By David Brunnstrom and Matt Spetalnick
WASHINGTON (Reuters) - Despite sending a naval force to the Korean peninsula, the Trump administration is focusing its North Korea strategy on tougher economic sanctions, possibly including an oil embargo, banning its airline, intercepting cargo ships and punishing Chinese banks doing business with Pyongyang, U.S. officials say.
U.S. President Donald Trump has approved a preliminary broad approach on North Korea and asked his national security team to craft a more detailed framework for new international sanctions and other actions to counter Pyongyang's nuclear and missile programs, one official said.
"There's a whole host of things that are possible, all the way up to what's essentially a trade quarantine on North Korea," the official told Reuters on Wednesday, speaking on condition of anonymity.
The U.S. officials said the administration is considering an array of stiffer sanctions that could be applied on a "sliding scale" proportionate to North Korean actions. Some steps could be applied unilaterally, and others through the United Nations, where China has a Security Council veto.
The U.S. show of force, sending what Trump called an "armada" of military vessels toward the region, and North Korea's angry response, has raised fears of a military confrontation.
Though U.S. officials insist that military options remain on the table, pre-emptive strikes on North Korea remain a last resort, and they stressed that - for now, at least - the Trump administration is stressing economic and diplomatic measures.
U.N. economic options include an embargo on oil supplies to North Korea; a global ban on Air Koryo, its national airline; and interdiction of North Korean freighters on the high seas, a step that would go beyond an existing requirement for nations to inspect ships transiting their territory, the officials said this week.
The United Nations also could prohibit the use of North Korean contracted labor abroad and expand the restrictions on North Korean coal exports to a total ban, the officials said.
Another step could be a ban on North Korean seafood exports, Pyongyang's fourth-largest export to China, its main trading partner, and expanded efforts to seize assets of North Korean leader Kim Jong Un and his family.
U.S. administration officials said final decisions on specific sanctions targets have yet to made, but they privately expressed doubts about how much further Beijing is willing to go to bring its defiant ally to heel - in spite of increasing Chinese concerns that North Korea might soon conduct a sixth nuclear test or new missile launches.
A phone call between Trump and Chinese President Xi Jinping on Wednesday was intended to reinforce U.S. pressure on Beijing to curb Pyongyang's nuclear and ballistic missile programs, a U.S. official said.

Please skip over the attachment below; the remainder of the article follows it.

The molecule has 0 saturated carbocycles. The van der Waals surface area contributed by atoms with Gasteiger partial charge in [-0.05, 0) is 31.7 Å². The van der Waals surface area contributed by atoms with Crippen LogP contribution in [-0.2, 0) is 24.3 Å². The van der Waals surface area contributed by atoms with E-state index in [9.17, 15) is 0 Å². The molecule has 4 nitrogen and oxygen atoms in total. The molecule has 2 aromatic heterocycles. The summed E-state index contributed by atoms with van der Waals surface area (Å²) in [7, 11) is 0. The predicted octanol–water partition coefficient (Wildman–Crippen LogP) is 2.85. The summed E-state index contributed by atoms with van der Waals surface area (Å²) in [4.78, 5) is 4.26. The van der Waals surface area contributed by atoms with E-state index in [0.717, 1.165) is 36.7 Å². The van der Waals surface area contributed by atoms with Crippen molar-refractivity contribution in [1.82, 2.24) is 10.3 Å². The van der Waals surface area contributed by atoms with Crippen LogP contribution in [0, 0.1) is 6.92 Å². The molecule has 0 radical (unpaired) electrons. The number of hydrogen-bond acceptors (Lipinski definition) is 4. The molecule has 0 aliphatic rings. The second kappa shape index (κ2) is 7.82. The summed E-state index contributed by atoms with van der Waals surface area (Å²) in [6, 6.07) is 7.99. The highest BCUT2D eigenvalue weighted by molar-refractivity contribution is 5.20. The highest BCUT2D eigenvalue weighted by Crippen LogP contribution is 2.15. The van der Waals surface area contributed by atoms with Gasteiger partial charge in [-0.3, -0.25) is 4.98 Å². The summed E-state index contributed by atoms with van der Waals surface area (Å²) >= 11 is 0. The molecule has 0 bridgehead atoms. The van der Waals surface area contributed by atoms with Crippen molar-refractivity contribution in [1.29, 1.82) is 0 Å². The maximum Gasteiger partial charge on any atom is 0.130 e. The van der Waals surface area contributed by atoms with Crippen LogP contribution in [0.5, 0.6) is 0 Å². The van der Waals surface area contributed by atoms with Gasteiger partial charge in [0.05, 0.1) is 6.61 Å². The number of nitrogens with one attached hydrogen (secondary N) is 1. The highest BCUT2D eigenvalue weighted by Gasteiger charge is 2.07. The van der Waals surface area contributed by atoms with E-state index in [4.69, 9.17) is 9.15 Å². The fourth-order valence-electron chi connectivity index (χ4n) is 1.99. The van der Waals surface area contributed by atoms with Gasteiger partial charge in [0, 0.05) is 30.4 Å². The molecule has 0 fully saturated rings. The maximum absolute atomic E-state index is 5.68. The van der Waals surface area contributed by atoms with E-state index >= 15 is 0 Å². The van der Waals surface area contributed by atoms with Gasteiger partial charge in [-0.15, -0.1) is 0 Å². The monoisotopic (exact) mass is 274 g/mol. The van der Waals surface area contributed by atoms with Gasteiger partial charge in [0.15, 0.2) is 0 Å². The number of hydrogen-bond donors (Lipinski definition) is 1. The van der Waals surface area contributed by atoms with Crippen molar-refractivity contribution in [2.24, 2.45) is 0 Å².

On Wednesday, Trump, who met Xi at a first summit in Florida last week, praised China for sending coal ships back to North Korea under existing U.N. sanctions. Trump said he thought Xi wanted to help, but added: "We'll see whether or not he does."
MULTIPLE SANCTIONS TARGETS
While Trump emphasized the warmth of his interactions with Xi, he warned the Chinese leader last week that new sanctions could include penalties against Chinese banks and companies doing business with North Korea if Beijing did not step up pressure, one U.S. official said.
"If that's the only option the Chinese leave us, there's a real possibility that Chinese entities will get hit," the official said.
The U.S. aim would be to tighten the screws on North Korea in the same way it pressured Iran to open negotiations on its suspected nuclear weapons program – by penalizing all foreign firms dealing with the country.
"The amount of pressure that has been brought to bear economically on North Korea is far short of what was brought to bear against Iran," another senior administration official said.
Some analysts cautioned that targeting Chinese entities with so-called "secondary sanctions" could backfire and make Beijing less willing to cooperate, and that dealing with a country that already has nuclear weapons differs from dealing with one accused of trying acquire them.
"If you want to rely on sanctions to achieve your goal, you have to find a way to persuade or force the world into going all the way to a near full embargo or at least an embargo on key commodities like petroleum and on North Korean hard currency export earnings," said Joseph DeThomas, a former State Department official who worked on Iran and North Korea sanctions.
"Only if the regime sees continuation of sanctions as fatal will it consider change," he said.
In a sign of Beijing's growing frustration with North Korea, China's Global Times newspaper said on Wednesday that North Korea should halt any nuclear and missile activities "for its own security" - a reference to the approaching U.S. naval force.
It said that if North Korea made another provocative move, "Chinese society" might back unprecedented sanctions "such as restricting oil imports."
While run by the ruling Communist Party's official People's Daily, the Global Times does not always represent government policy.
(Reporting By Matt Spetalnick and David Brunnstrom; Editing by Bill Rigby)